Realscreen’s 25th anniversary: “Where to next?” with Woodcut Media’s Kate Beal

In celebration of Realscreen’s 25th anniversary, we reached out to top executives across the non-fiction and unscripted screen content industry to get their perspectives on where the industry is now, and where it’s headed. We continue this series with Kate Beal, founder and CEO of London-headquartered Woodcut Media.

What is the biggest challenge facing the unscripted/non-fiction content industry right now, and how is it impacting your work?

We are in the midst of an enormous period of change within our industry. COVID supercharged the boom of the streamers, and the production business across the board has benefited from that. However, the looming cost-of-living crisis coupled with recent mergers means that there will be a period of uncertainty for content creators. The big positive is that unscripted generally weathers most storms due to our leaner budgets and the nimble nature of productions, but there will still be an impact.

What’s the biggest opportunity for producers right now?

At present the customer base is increasing, and that is a great thing for producers. There are more and more opportunities to have your content funded. This may slightly stall in the next couple of years when the market settles, but for now, we’re in a purple patch. The biggest increase is the rise of the AVOD players, who in some cases are now not just challengers to pay TV but the natural successors.

Given that the rate of change is so rapid in the industry now, what do you think the unscripted business will look like in 2025?

It’s always hard to predict the future… for years we’ve all been speculating on when the death of linear TV will finally happen, but here we still are with a wonderful mixed ecology of linear broadcasters and VOD providers. I think for the next few years this combination of platforms will continue, as viewers are adapting to watching great content in the best way for them — when and how they want it.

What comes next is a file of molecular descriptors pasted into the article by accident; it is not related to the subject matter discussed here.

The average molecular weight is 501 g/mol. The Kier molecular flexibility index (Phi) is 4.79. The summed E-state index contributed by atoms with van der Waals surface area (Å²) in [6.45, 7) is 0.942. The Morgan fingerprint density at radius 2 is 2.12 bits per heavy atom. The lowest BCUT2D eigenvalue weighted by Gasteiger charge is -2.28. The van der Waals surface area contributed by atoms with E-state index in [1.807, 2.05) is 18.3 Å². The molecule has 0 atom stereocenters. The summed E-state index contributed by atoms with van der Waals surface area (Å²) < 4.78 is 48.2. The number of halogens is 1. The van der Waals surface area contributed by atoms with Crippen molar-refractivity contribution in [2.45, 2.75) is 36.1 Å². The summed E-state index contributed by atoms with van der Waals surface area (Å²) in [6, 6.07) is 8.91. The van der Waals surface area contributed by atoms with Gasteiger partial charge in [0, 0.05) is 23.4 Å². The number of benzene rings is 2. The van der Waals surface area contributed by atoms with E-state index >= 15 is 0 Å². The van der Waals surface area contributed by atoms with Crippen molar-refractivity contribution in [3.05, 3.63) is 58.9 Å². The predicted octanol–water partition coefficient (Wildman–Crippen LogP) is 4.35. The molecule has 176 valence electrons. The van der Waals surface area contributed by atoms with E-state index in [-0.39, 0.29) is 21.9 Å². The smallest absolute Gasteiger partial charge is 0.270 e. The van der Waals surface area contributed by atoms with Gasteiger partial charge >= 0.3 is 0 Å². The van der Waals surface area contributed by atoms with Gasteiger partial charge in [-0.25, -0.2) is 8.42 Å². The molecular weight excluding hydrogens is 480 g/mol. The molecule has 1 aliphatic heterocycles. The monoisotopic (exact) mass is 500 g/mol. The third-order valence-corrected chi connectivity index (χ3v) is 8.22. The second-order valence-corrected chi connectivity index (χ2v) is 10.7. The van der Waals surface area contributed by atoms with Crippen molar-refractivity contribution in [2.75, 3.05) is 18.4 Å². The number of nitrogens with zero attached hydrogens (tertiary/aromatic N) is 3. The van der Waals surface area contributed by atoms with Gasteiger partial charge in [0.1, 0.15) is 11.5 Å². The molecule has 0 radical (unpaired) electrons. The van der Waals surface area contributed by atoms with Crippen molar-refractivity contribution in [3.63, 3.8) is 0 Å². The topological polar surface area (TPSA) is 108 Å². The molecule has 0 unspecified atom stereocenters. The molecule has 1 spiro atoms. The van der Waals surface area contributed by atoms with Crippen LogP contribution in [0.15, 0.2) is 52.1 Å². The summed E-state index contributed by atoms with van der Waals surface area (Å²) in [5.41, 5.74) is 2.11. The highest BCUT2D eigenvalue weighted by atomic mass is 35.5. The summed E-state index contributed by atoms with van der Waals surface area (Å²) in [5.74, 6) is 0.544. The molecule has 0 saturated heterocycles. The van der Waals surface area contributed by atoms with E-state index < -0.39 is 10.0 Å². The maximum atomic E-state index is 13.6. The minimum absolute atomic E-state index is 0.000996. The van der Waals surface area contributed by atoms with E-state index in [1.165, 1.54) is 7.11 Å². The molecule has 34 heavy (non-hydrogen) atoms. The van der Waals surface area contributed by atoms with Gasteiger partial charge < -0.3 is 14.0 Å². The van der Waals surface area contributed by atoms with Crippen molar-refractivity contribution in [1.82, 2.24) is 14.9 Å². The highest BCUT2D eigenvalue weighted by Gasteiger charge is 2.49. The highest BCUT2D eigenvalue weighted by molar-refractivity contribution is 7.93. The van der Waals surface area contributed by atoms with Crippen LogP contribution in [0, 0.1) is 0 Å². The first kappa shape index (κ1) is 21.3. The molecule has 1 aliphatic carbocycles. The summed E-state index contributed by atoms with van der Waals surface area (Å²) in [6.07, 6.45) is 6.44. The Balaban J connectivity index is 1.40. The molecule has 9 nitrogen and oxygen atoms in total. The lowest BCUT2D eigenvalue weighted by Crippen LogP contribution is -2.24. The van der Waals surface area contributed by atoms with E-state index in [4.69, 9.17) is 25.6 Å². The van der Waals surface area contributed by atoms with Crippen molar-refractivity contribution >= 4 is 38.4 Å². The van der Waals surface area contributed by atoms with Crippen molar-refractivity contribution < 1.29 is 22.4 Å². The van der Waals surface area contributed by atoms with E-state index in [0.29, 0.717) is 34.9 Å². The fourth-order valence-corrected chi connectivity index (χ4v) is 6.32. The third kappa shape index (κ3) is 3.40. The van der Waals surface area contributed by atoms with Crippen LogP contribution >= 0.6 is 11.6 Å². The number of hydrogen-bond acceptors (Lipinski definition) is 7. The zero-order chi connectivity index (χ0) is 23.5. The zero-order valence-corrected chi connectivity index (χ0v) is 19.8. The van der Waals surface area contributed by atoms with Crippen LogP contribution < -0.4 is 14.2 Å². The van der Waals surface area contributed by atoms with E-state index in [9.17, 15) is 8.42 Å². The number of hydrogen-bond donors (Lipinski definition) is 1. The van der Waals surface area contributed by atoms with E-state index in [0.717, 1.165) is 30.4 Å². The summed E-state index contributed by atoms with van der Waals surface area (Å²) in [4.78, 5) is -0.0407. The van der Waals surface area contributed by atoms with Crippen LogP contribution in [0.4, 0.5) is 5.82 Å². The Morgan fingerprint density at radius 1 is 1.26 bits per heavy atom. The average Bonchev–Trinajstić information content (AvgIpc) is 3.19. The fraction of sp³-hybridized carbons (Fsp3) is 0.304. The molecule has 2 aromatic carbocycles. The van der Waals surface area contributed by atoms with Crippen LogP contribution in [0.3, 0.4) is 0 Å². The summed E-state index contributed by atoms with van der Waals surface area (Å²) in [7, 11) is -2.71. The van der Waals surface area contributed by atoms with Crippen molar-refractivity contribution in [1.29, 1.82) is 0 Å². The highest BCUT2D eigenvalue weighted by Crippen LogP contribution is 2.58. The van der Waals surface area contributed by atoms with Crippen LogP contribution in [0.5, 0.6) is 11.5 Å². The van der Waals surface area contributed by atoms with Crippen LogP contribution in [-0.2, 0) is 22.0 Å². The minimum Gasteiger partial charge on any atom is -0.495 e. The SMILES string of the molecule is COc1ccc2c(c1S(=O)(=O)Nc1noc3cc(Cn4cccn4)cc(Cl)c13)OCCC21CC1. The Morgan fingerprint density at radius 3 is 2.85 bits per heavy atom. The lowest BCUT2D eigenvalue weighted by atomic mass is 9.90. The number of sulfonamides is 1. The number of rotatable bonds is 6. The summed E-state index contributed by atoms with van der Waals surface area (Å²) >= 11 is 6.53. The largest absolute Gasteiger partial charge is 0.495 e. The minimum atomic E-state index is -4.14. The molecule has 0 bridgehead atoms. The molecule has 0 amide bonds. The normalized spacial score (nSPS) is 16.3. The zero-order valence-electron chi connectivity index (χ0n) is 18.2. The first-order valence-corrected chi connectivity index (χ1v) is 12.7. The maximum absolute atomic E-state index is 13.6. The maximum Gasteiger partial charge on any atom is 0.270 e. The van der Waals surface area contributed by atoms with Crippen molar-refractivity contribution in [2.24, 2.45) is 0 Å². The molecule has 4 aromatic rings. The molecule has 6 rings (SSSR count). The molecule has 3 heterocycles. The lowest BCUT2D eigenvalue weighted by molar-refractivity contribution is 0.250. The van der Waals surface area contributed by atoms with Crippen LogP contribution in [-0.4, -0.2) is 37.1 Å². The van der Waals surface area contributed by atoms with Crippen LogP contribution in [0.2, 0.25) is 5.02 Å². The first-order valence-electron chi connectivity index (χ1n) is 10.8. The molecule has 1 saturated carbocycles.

What has been your favorite unscripted or non-fiction project of the past 25 years?

This is an incredibly difficult question to answer. Unscripted television has created some of the biggest watercooler moments of the 21st century so far!

Personally, one of the most impactful documentaries of the past 25 years is the Adam Curtis film The Power of Nightmares, which was first aired in 2004 on the BBC. I watched it as a viewer, and as a program-maker the series really inspired my thinking. Curtis took an incredibly difficult subject — the politics of fear and the rise of fundamentalist Islam — and presented it in a unique, compelling way. His use of archive and music was incredible, making a complicated narrative accessible. As a lover of archive, it gave me confidence to create new ways of using these images.

Besides production, Woodcut also has a dedicated distribution division. Do you think that’s a vital area for producers of a certain scale to explore, and what other areas would you like to expand into in the near future with Woodcut?

I don’t think it’s vital for every producer to form their own distribution company. However, I do think it’s essential that all producers fully understand the business of program distribution and how to use it to their advantage. Thankfully, Woodcut International is proving a success and is supporting the production group. Starting a new business during the pandemic paid off!

What would the 2022 version of yourself tell the 1997 you about having a career in the business?

Producing unscripted TV is one of the greatest privileges.As a producer/director, having a camera in your hand is like a passport to many different worlds. These are life experiences money can’t buy and that I am forever grateful for.

As an indie boss and exec… well, that’s been one hell of a journey. I think I’d tell myself… don’t worry, it will all work out in the end. Work hard, be creative, know when to take a risk, and have faith that everything happens for a reason. Oh… and start your pension earlier!